On another occasion in Victoria, again while away from the van, trees had been blown down around the van, but no damage or movement to the awning. I am convinced that they are far more secure type of awning.

I know that I can go away from the van and not worry about the awning being blown around while away, but with the standard type awning fitted to most vans, I wouldn't like to leave them up while away from van in windy areas.

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Follow Up By: Freewheelers - Wednesday, Aug 10, 2005 at 23:09

Wednesday, Aug 10, 2005 at 23:09
regarding vunerable it works like this
for any roof that is basically flat (as these are) that the wind can get underneath then the wind exerts the same upward force regardless of the material its made from plastic canvas corriugated iron concrete etc the difference in uplift is the mass (weight) of the material that the roof is made from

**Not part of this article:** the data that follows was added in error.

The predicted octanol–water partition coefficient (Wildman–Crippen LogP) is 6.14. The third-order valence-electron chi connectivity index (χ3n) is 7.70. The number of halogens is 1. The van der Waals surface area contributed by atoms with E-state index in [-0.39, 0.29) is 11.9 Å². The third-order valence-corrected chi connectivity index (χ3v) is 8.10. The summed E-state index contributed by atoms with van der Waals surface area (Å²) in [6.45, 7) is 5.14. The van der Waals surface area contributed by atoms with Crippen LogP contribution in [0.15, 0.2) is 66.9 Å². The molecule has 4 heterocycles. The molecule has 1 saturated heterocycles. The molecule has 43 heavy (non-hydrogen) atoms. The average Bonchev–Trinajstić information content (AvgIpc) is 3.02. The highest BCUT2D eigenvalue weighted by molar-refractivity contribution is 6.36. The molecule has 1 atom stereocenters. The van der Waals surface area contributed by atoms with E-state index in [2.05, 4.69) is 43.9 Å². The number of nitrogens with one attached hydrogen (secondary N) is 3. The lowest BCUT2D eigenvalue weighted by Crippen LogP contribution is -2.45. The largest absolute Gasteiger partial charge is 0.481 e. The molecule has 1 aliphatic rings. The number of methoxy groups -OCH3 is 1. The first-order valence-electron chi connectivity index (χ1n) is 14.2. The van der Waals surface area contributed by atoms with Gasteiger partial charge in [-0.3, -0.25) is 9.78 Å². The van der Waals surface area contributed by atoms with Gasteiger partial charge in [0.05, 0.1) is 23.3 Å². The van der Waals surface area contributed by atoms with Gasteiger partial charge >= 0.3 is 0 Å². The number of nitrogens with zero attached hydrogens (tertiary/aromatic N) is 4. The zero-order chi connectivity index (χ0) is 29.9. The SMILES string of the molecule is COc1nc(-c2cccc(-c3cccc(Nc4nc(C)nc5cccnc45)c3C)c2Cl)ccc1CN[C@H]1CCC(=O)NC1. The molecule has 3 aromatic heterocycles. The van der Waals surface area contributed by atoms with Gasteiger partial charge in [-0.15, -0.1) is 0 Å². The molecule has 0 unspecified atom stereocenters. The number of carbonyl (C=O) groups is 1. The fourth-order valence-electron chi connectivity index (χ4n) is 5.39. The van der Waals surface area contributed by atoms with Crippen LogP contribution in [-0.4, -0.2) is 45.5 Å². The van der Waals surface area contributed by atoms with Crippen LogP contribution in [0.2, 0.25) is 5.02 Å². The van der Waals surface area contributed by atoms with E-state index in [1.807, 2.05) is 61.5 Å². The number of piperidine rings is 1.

ie upward force minus mass = uplift
the weight of the materials in the 2 awnings is similar so to say that both awnings are vunerable is more than reasonable
now if both awnings are pegged down then thier ability to resist uplift comes down to the strength of the material how well they are fixed to the van & how well they are pegged down
if you check with A T they will tell you that both awnings are vunerable without walls
im sure you peg your awning down & if you didnt then srong wind would wrap the awning up onto the van roof this is what ive seen with roll out when not pegged down ive yet to see an awning of any sort that ripped from the van but be still pegged into the ground & if it did happen then it was either a fantastic pegging job or a lousy awning installation job

A T also make an antiflap kit for roll out awnings which adds to the strength & holds the walls up & acts as weather flashing have a look at thier web site

they are both very good awnings the choice is personal but without wall they are both vunerable cheers

Stephen & Deborah

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Follow Up By: Noosa Fox - Thursday, Aug 11, 2005 at 02:38

Thursday, Aug 11, 2005 at 02:38